The big political news story today is Sen. Lamar Alexander (R-TN)‘s triumph over challenger Joe Carr in the Tennessee GOP primary last night, proving that a Republican can vote for immigration reform and live to serve another day. Three Senate Republicans –Alexander, Lindsey Graham (SC), and Susan Collins (ME) — voted for S. 744, the upper chamber’s immigration bill last year, and they’ve all skated through their primaries. So did Rep. Renee Ellmers (R-NC), who got a lot of pre-primary grief this year from people who opposed her stance for immigration reform. As far as track records go, a tweet from Ana Navarro today probably expressed it best:
Taking stock of over-all GOP primary results, leads to inevitable conclusion that Cantor defeat was an anomaly due to Cantor & little else.
— Ana Navarro (@ananavarro) August 8, 2014
It’s worth noting, however, that Alexander prevailed despite how much Joe Carr tried to make the race into a referendum on immigration reform. It’s not just about Alexander’s Senate immigration bill vote. Joe Carr really worked to make himself into a Dave Brat / Steve King-style anti-immigrant firebrand. He had the support from Laura Ingraham, whom some painted as a kingmaker after she pushed Dave Brat to victory over Eric Cantor in Virginia. But it didn’t work.
I’m all in for Joe Carr. Look, he’s no nonsense, he’s a citizen legislator, he’ll be, and he’ll be someone who will actually listen to the people. Politicians at some point do have to listen to the concerns of the people, not just to the concerns of one or two big fat interest groups like either La Raza or Chamber of Commerce.
She wasn’t the only one. Sarah Palin trashed Alexander. So did Michelle Malkin. Traditional tea party groups might not have had a not to do with Joe Carr’s campaign, but that certain segment of right-wing pundits did. Breitbart — which was also given plaudits after Cantor’s defeat, for supposedly noticing trends which the mainstream media did not — wrote about polls which showed Joe Carr leading.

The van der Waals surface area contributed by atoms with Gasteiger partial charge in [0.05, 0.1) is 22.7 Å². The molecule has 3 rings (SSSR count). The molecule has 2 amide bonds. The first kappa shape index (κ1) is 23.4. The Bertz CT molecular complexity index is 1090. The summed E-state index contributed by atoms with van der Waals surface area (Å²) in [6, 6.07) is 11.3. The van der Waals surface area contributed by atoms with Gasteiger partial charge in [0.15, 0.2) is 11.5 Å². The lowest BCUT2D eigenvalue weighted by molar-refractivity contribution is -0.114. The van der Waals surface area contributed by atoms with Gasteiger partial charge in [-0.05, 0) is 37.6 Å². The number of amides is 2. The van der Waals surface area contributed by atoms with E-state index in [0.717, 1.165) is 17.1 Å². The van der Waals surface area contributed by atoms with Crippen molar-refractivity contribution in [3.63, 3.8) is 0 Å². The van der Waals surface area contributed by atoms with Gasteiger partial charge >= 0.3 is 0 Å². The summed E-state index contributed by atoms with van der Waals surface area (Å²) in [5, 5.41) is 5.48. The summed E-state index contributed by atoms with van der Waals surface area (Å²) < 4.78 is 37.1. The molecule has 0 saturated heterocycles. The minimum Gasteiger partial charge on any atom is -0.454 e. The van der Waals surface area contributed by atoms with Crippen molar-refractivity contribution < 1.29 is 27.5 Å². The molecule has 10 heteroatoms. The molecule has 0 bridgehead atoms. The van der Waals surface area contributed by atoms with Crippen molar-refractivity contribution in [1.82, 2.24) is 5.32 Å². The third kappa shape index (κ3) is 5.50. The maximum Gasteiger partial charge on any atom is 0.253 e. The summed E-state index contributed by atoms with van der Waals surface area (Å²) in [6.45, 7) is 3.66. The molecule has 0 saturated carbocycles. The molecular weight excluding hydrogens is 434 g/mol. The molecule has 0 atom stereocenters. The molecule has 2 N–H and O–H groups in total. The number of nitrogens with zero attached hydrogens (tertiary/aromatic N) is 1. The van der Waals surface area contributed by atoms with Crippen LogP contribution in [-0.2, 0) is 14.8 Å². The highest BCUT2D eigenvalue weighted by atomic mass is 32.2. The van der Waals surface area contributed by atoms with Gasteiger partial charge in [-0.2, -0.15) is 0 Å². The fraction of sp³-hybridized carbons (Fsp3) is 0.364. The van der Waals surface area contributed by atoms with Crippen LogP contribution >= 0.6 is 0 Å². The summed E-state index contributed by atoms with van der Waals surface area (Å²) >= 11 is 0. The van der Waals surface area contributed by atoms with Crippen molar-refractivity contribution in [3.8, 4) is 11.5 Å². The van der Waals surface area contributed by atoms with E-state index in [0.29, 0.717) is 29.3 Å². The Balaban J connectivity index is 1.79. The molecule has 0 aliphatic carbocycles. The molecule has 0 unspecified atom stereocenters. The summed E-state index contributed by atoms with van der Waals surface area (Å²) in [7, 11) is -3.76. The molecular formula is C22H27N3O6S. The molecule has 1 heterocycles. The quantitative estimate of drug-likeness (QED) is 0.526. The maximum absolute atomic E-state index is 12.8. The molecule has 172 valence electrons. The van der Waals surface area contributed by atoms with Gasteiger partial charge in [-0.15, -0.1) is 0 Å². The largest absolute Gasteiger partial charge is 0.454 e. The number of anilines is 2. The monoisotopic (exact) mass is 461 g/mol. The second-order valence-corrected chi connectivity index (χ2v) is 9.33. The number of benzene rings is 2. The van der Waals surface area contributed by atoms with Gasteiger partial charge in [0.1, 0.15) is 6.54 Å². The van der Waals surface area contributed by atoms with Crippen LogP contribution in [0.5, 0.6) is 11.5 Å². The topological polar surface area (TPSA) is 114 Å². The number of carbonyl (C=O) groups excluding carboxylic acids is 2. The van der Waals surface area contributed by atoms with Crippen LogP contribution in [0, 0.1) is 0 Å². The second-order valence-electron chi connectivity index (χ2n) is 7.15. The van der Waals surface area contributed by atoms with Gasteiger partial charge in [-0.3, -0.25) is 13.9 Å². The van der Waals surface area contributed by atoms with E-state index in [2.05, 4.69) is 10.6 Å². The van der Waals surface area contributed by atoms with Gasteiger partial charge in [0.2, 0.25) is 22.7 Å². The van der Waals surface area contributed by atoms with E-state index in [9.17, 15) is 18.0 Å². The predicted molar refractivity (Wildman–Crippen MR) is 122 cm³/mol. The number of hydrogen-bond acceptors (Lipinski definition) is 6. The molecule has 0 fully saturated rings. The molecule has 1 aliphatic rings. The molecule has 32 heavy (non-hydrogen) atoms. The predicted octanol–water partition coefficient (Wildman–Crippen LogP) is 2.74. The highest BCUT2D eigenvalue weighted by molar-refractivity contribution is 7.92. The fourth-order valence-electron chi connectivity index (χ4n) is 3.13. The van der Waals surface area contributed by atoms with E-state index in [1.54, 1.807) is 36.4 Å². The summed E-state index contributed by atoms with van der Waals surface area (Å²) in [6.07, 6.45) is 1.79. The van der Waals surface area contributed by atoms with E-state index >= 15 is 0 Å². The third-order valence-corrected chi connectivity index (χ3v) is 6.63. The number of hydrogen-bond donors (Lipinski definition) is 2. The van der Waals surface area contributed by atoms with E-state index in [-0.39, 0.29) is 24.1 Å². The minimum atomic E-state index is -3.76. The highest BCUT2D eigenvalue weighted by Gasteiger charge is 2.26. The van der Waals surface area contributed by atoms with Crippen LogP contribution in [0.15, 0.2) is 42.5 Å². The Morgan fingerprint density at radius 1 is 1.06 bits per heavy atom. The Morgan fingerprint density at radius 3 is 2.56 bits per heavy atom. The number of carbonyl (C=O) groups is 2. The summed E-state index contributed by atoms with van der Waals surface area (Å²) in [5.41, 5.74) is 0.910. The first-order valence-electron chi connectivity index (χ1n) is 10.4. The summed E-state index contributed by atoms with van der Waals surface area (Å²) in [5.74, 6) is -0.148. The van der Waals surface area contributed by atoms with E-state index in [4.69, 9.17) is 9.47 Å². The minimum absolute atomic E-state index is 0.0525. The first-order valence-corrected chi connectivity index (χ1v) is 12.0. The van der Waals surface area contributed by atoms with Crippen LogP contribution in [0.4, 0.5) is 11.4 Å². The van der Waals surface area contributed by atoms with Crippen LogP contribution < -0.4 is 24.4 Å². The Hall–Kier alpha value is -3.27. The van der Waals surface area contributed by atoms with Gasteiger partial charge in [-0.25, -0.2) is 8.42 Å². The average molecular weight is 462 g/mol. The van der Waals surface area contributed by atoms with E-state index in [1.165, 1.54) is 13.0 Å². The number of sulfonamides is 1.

Joe Carr himself made the election almost entirely about immigration reform. As Breitbart wrote about his campaign last month:
Carr has spent most of his time focusing on Alexander’s record of supporting immigration reform, which the campaign sees as his Achilles heel.
“There’s no question it’s his greatest weakness, because it’s my greatest strength,” Carr said.
Carr repeatedly gave shout-outs to Jeff Sessions, one of the Senate’s most anti-immigrant members. He signed the pledge pushed by Laura Ingraham and the Federation for American Immigration Reform (FAIR, a hate group), which is so anti-immigrant that it even opposes all legal immigration. He went around saying things like, “Let me be perfectly clear, so that I’m not misunderstood, Sen. Alexander, so you’ll be able to understand this. No. More. Amnesty.”
And he still didn’t win. Yes, the political lesson of today should be that a Republican can vote for immigration reform and still win elections. But it should also be that Tea Partiers can demagogue as hard as they want to against reform — and it won’t be a winning strategy.